The Fire This Time Ten Minute Plays

The Fire This Time Festival's program of six one-act plays by emerging African American playwrights is as accomplished and engaging a presentation of ten-minute plays as you could hope for. Not only are the plays themselves well-crafted (and compellingly dramatic...these are plays, not sketches or vignettes), but the productions themselves are of high quality and the actors who have been enlisted to appear in them are at the top of their form.

Interestingly—and I am certain not at all by design—five of the six pieces included here are about families; specifically, parents and children. The juxtapositions of these stories make for fascinating and thought-provoking viewing.

Three of the plays are written by men, and all of these deal with a gay son and his father. The Scorpion and the Fox, by Jesse Cameron Alick, is a monologue in which an estranged father tries to reach out to his HIV-positive son. The son is physically present on stage, but silent; it's ambiguous whether they're actually occupying the same space, which gives the piece particular resonance. It's directed by L.A. Williams and performed by Jared Joseph.

The Sporting Life of Icarus Jones, by Marcus Gardley, is a very accomplished drama, told in short scenes seven years apart, detailing the life of the title character from his birth (which results in the death of his mother) to his 21st year. Stanley W. Mathis—whose work I've seen mostly in Broadway musicals like Kiss Me, Kate—delivers a shattering performance as Icarus's working class dad, Deadlust. Clinton Roane plays Icarus and Zurin Villanueva is the narrator/songstress, who provides a cappella commentary that's beautiful and poignant. This piece is directed with great care by the fine actress Lynda Gravatt.

Yusef Miller's Breakfast is perhaps even more powerful: it takes place at a breakfast table, where Glen is expecting his wife to make his ham and eggs as she always does. But today Harriet informs him that they're going to consider Pop Tarts instead. Behind this startling pronouncement is the difficult truth that their son killed himself the night before; the play probes their psyches compassionately as they try to assess what they really knew about their gay son and what they refused to know, starting with what he ate for breakfast. Directed by Zoey, and performed vividly by Sean C. Turner and Juliette Jeffers, this is a moving and highly theatrical portrait of a family in denial.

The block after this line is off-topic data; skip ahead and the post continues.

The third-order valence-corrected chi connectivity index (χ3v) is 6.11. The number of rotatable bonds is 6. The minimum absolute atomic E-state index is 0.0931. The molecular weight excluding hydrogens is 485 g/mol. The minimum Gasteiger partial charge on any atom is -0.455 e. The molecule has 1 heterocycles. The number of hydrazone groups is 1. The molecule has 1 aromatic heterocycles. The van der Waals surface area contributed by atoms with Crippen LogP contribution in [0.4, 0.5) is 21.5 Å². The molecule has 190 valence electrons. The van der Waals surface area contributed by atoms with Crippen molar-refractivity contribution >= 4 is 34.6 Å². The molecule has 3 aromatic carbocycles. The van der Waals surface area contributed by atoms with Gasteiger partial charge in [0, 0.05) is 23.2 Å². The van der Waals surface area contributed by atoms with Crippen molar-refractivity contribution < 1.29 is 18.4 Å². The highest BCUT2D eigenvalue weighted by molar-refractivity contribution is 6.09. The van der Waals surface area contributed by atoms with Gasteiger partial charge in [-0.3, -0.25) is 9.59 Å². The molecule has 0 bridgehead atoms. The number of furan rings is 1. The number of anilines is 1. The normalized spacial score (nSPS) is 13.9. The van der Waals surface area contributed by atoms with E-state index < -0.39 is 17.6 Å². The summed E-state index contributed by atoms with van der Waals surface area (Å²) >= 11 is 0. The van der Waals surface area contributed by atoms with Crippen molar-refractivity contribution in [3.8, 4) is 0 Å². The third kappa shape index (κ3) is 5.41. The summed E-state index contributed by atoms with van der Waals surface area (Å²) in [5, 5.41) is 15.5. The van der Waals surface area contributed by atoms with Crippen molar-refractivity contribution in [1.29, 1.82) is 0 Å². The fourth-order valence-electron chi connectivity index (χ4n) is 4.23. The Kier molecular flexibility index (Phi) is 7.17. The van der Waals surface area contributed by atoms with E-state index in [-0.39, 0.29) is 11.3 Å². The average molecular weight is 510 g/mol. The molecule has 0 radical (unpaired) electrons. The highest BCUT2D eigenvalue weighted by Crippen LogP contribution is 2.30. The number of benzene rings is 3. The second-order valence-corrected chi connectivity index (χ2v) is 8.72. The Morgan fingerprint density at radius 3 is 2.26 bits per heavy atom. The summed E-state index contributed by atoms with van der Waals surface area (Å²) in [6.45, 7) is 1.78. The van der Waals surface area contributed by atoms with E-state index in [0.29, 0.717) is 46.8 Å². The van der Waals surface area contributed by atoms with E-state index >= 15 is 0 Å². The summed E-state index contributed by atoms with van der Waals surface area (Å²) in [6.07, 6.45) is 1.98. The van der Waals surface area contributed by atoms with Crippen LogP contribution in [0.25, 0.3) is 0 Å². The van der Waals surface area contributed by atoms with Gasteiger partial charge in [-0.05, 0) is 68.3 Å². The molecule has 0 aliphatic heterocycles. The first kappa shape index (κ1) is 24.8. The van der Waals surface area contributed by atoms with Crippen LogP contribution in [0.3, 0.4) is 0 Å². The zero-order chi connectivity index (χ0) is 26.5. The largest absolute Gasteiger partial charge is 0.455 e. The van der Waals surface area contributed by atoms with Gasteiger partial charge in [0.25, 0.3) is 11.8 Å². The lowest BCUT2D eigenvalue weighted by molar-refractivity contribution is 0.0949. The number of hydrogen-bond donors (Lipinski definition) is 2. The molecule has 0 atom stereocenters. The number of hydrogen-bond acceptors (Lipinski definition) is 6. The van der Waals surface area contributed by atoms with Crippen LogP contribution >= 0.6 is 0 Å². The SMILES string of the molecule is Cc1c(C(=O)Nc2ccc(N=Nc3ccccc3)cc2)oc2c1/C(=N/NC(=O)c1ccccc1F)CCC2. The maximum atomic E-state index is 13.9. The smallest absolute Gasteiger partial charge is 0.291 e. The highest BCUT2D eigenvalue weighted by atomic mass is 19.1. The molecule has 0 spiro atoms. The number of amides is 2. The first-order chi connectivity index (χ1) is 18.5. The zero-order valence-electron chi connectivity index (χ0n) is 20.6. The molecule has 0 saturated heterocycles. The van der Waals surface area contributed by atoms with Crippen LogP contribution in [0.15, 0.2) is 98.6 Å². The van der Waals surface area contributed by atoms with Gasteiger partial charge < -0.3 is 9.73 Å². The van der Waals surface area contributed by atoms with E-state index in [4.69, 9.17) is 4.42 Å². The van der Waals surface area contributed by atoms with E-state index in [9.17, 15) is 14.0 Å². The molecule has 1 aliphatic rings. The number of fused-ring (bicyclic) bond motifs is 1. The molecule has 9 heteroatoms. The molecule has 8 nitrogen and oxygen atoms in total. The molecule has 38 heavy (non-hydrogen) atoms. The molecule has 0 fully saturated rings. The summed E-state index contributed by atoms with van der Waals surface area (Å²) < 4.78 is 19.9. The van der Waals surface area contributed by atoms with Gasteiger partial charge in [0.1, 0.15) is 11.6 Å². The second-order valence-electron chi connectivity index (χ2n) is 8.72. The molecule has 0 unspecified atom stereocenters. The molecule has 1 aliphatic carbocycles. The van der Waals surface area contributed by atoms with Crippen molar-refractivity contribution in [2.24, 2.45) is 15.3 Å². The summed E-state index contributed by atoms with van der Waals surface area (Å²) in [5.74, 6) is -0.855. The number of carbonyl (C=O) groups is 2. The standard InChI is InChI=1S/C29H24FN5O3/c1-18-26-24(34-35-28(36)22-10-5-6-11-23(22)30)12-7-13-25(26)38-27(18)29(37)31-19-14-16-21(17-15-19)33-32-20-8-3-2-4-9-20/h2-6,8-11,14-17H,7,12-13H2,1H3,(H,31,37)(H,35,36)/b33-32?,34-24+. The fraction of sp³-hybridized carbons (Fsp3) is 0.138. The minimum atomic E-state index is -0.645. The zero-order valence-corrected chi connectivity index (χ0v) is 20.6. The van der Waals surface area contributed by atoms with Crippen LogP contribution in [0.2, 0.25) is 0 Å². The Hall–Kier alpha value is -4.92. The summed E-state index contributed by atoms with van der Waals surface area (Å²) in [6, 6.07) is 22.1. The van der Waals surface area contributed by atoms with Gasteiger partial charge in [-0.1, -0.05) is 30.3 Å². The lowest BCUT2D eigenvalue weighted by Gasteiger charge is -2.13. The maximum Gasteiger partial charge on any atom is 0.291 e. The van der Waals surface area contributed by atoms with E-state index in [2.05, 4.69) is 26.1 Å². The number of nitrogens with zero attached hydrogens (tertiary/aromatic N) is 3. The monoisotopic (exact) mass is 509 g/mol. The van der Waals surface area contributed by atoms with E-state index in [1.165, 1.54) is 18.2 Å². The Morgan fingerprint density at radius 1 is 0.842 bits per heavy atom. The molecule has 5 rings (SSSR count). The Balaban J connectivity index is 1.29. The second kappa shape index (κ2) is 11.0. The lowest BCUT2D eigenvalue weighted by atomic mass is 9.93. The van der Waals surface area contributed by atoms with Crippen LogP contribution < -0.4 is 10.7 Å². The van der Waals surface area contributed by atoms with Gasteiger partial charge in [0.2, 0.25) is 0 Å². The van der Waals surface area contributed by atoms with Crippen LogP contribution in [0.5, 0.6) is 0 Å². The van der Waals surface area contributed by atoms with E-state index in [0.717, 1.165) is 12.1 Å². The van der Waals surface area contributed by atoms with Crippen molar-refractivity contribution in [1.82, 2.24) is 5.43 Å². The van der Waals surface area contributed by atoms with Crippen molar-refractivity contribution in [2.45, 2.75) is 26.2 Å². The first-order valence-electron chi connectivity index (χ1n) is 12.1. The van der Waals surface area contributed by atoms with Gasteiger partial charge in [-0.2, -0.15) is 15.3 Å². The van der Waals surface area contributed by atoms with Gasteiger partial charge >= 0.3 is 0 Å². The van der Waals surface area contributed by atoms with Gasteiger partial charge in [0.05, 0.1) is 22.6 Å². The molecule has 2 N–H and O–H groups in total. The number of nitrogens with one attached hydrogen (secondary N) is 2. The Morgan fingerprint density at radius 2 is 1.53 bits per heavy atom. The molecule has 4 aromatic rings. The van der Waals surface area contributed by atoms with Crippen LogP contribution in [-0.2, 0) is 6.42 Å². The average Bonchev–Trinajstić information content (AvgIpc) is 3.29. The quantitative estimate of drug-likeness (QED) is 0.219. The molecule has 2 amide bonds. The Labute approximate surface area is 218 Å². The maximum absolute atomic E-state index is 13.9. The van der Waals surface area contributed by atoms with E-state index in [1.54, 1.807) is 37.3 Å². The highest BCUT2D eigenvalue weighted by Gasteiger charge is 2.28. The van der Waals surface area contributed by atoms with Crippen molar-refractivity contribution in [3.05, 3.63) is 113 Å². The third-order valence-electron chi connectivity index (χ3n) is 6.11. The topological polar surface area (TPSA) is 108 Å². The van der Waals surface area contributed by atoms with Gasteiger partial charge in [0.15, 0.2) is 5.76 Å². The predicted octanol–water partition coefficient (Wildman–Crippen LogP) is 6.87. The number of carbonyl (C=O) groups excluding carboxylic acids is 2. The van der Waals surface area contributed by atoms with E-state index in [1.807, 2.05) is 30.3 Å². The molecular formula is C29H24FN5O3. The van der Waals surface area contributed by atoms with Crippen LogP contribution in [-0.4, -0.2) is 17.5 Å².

The other plays are by women and range over a variety of subjects. Exodus, by Camille Darby, is about a mother and daughter on the night before the mother must leave her longtime home. The daughter wants her to move in with her and her family, but the mother wants to return to her native country. A lot of ground is covered in this play, which considers many kinds of familial obligations and several different meanings of "home." Lisa Strum and Angela Polite play the daughter and mother, respectively, under the direction of Christopher Burris.

Dominique Morisseau's Third Grade pits a conscientious but clearly overworked schoolteacher against the blue-collar, undereducated father of one of her students. Here again, some intriguing issues are raised, as the father demands the addresses of the parents of two kids who beat up his son. Louis Martinez and Andrea Patterson co-star; Monica L. Williams is the director.

The last play I will talk about is actually the first on the bill, and the only one not about parents and children. This is Christine Jean Chambers's The Eternal Return, a tantalizing, somewhat stylized look at the rise and fall of a relationship. I particularly enjoyed Alexander Mulzac's performance as a virile, flawed, confident man who for reasons that at least partially reveal themselves seems to be uninterested in his lively, smart, and sexy girlfriend (played by Michaela Watkins). Colette Robert directs.

All of the plays are worthy of attention. Not only does this evening introduce us to many talented artists, but it offers six tight, self-contained dramas that are stylistically very different from one another but have in common a seriousness of purpose and an intelligent, beating heart. Kudos to festival producers Kelley Nicole Girod, Derek Lee McPhatter, and Germono Toussaint for bringing this work together and mounting it with such care and skill.